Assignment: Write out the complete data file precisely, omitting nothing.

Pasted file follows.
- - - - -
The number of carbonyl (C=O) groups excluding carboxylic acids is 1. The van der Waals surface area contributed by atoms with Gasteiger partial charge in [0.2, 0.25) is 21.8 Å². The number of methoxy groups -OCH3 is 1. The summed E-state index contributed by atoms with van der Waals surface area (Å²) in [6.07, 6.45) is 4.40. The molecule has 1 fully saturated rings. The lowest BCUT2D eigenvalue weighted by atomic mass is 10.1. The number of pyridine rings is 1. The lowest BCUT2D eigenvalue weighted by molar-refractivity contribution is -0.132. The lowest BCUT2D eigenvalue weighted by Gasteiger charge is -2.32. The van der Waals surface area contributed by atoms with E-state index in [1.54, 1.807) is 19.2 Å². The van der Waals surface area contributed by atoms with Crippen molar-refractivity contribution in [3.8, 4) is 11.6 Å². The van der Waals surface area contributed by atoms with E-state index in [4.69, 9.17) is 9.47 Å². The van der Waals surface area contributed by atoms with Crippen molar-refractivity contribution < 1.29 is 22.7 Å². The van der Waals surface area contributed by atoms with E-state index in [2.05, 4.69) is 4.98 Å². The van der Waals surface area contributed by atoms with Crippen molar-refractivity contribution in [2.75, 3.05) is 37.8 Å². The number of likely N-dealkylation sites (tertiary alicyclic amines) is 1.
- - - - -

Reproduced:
The number of carbonyl (C=O) groups excluding carboxylic acids is 1. The van der Waals surface area contributed by atoms with Gasteiger partial charge in [0.2, 0.25) is 21.8 Å². The number of methoxy groups -OCH3 is 1. The summed E-state index contributed by atoms with van der Waals surface area (Å²) in [6.07, 6.45) is 4.40. The molecule has 1 fully saturated rings. The lowest BCUT2D eigenvalue weighted by atomic mass is 10.1. The number of pyridine rings is 1. The lowest BCUT2D eigenvalue weighted by molar-refractivity contribution is -0.132. The lowest BCUT2D eigenvalue weighted by Gasteiger charge is -2.32. The van der Waals surface area contributed by atoms with E-state index in [1.54, 1.807) is 19.2 Å². The van der Waals surface area contributed by atoms with Crippen molar-refractivity contribution in [3.8, 4) is 11.6 Å². The van der Waals surface area contributed by atoms with E-state index in [4.69, 9.17) is 9.47 Å². The van der Waals surface area contributed by atoms with Crippen molar-refractivity contribution < 1.29 is 22.7 Å². The van der Waals surface area contributed by atoms with E-state index in [2.05, 4.69) is 4.98 Å². The van der Waals surface area contributed by atoms with Crippen molar-refractivity contribution in [2.75, 3.05) is 37.8 Å². The number of likely N-dealkylation sites (tertiary alicyclic amines) is 1.